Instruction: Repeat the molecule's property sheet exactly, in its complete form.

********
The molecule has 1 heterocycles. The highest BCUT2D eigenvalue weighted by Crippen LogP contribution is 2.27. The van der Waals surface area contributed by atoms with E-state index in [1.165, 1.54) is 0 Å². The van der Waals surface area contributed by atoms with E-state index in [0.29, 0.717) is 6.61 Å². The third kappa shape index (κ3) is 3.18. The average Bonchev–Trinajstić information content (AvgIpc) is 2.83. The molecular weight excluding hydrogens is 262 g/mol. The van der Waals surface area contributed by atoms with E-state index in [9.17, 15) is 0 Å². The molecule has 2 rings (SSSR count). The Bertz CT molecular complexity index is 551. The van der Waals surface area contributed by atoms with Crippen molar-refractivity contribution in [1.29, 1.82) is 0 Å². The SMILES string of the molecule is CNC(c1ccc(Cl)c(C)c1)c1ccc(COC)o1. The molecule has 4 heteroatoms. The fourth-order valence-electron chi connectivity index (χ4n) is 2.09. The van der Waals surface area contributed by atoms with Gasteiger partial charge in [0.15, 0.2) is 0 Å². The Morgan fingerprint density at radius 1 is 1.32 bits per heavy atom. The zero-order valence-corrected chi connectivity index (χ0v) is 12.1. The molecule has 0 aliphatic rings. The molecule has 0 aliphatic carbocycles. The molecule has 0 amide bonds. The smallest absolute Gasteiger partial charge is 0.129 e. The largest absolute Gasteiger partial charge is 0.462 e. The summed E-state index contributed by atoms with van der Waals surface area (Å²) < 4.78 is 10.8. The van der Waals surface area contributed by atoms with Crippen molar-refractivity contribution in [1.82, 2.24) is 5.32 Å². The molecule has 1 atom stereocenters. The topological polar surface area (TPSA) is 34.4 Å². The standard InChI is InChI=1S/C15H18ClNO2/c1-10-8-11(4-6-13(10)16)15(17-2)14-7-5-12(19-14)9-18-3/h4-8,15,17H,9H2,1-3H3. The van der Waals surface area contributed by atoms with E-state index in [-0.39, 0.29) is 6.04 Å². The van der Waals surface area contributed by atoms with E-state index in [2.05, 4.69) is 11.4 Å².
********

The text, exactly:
The molecule has 1 heterocycles. The highest BCUT2D eigenvalue weighted by Crippen LogP contribution is 2.27. The van der Waals surface area contributed by atoms with E-state index in [1.165, 1.54) is 0 Å². The van der Waals surface area contributed by atoms with E-state index in [0.29, 0.717) is 6.61 Å². The third kappa shape index (κ3) is 3.18. The average Bonchev–Trinajstić information content (AvgIpc) is 2.83. The molecular weight excluding hydrogens is 262 g/mol. The van der Waals surface area contributed by atoms with E-state index in [9.17, 15) is 0 Å². The molecule has 2 rings (SSSR count). The Bertz CT molecular complexity index is 551. The van der Waals surface area contributed by atoms with Crippen molar-refractivity contribution in [1.29, 1.82) is 0 Å². The SMILES string of the molecule is CNC(c1ccc(Cl)c(C)c1)c1ccc(COC)o1. The molecule has 4 heteroatoms. The fourth-order valence-electron chi connectivity index (χ4n) is 2.09. The van der Waals surface area contributed by atoms with Gasteiger partial charge in [0.15, 0.2) is 0 Å². The Morgan fingerprint density at radius 1 is 1.32 bits per heavy atom. The zero-order valence-corrected chi connectivity index (χ0v) is 12.1. The molecule has 0 aliphatic rings. The molecule has 0 aliphatic carbocycles. The molecule has 0 amide bonds. The smallest absolute Gasteiger partial charge is 0.129 e. The largest absolute Gasteiger partial charge is 0.462 e. The summed E-state index contributed by atoms with van der Waals surface area (Å²) < 4.78 is 10.8. The van der Waals surface area contributed by atoms with Crippen molar-refractivity contribution in [1.82, 2.24) is 5.32 Å². The molecule has 1 atom stereocenters. The topological polar surface area (TPSA) is 34.4 Å². The standard InChI is InChI=1S/C15H18ClNO2/c1-10-8-11(4-6-13(10)16)15(17-2)14-7-5-12(19-14)9-18-3/h4-8,15,17H,9H2,1-3H3. The van der Waals surface area contributed by atoms with E-state index in [-0.39, 0.29) is 6.04 Å². The van der Waals surface area contributed by atoms with E-state index in [2.05, 4.69) is 11.4 Å².